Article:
Cars and the 50-3 guideline

By | 8th May 2017


As a very rough guide, cars generally depreciate by 50% over 3 years.

Whether this depreciation is a reduction on the amount you paid initially for the car outright(preferable) or through the monthly charge for leasing or PCP, it is still an amount that has to be paid.

For example:

New small family car – £18,000

After 3 years – £9,000

After 6 years – £4,500

As the car gets older the cash value that is lost in depreciation reduces, as the amount paid initially is a smaller amount.

However, the more you pay for a car the higher this cost is:

– A supposed family SUV – £60,000 new, loses around £30,000 over the first three years! (More than an average annual wage for the UK.)

– Whilst an electric SUV at £100,000 new, would lose £50,000 over three years – such a high amount that even the lower cost of ‘fuel’ would have a limited effect on the losses.

When considering cars it is important to look at expected time of ownership and initial cost to work out your true costs.

Changing cars every few years will cost you dearly, due to the higher amount that the 50% loss is calculated from.

After building up 17 years experience in industry and practice, James started his own business from scratch in 2006. He now helps others to do the same, while minimising both the risks and costs. James is dual qualified in tax and accounts, and has won multiple awards for small business. In 2014 he was invited to Downing Street, as one of the Small Business Saturday 100 winners.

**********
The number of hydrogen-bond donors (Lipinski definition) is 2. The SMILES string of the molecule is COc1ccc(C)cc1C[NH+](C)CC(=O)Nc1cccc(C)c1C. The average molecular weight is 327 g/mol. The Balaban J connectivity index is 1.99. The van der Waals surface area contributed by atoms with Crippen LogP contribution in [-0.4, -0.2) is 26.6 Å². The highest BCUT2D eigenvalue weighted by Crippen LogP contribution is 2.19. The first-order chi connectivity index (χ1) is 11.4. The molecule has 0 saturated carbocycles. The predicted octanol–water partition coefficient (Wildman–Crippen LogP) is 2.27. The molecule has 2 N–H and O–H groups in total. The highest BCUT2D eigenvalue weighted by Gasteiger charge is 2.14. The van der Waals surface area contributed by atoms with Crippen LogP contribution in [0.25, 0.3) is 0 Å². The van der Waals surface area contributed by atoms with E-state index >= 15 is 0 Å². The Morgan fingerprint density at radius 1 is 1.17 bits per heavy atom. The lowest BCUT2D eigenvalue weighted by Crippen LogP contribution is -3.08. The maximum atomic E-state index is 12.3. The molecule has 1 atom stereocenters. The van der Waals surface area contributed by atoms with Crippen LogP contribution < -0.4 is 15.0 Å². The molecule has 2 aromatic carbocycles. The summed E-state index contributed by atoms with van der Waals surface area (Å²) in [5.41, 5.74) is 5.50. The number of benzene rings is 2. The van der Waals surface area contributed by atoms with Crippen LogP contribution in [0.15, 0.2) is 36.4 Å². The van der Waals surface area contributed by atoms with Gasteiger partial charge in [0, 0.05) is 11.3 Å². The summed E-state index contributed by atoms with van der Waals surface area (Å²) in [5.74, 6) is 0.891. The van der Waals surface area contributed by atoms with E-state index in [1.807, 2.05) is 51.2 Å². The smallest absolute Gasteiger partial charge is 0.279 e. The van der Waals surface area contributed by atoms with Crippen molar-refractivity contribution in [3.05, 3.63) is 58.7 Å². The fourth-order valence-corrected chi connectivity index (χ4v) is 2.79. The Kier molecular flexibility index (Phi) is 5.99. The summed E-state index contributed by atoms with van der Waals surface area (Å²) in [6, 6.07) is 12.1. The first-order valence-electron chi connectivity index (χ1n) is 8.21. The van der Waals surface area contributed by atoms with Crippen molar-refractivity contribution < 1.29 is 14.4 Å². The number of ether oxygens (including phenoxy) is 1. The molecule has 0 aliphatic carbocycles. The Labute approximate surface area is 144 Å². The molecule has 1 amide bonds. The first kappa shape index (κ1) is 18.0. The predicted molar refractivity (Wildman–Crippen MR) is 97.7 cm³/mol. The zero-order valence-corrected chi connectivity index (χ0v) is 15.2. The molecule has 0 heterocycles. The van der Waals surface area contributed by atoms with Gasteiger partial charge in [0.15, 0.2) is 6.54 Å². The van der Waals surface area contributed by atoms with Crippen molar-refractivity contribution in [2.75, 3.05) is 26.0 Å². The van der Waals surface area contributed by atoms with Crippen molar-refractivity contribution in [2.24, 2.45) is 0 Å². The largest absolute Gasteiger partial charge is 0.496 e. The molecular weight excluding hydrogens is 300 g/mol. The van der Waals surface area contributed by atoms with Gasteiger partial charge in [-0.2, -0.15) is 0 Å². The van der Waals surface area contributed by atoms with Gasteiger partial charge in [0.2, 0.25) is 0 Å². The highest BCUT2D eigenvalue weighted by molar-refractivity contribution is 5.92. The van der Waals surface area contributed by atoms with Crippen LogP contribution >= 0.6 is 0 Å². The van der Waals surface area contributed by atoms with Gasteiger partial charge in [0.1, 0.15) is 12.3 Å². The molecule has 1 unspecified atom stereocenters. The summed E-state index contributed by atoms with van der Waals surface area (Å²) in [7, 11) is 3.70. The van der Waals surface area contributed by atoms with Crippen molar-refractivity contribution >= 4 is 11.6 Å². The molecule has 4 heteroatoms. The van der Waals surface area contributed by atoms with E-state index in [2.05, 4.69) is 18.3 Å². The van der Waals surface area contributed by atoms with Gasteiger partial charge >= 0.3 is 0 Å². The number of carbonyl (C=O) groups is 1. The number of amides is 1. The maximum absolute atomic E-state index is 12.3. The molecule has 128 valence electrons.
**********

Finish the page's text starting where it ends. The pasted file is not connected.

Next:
4 thoughts on “Cars and the 50-3 guideline

  1. Eileen McDonald

    I think this is one of those things that you think “When I drive it off the forecourt it is worth less…” but you just don’t extrapolate that thought. Interesting reading and it makes a bigger impact when you see the examples in numbers. I am pleased I have had the same car for over four years and don’t intend to change it.

    1. James McBrearty Post author

      There were some models of executive cars that were even worse – Audi A8 and BMW 7 series used to drop 50% in the first year alone.

      There was always the joke that you could take 50% of the purchase price to the casino – if you won, buy a new one. If you lost, just buy one that was only a year old with your remaining 50%.

  2. Steve from Arkansas

    Same thing in the US. I could afford anything I want but it seems like wasting money to buy new cars for the reason you point out. I guess that kind of thinking is why I’m financially independent and early retired, why change now? I usually buy at least three years old and keep them a long time. When I get a new used one it feels new to me even if it somebody else’s discarded old car. And cars today have no trouble living past 250,000 or more miles. They are amazingly rugged.

    1. James McBrearty Post author

      Yes, buying at 3 years old and running up to 9 years old is the best value currently in the UK. Many manufacturers will allow you to extend the warranty up until 8/9 years old, so you get almost the same coverage as a brand new car.

      We tend to do lower mileages here in the UK than the US, but my maxima and camry were still going well at more than 100,000 miles when I traded them in.


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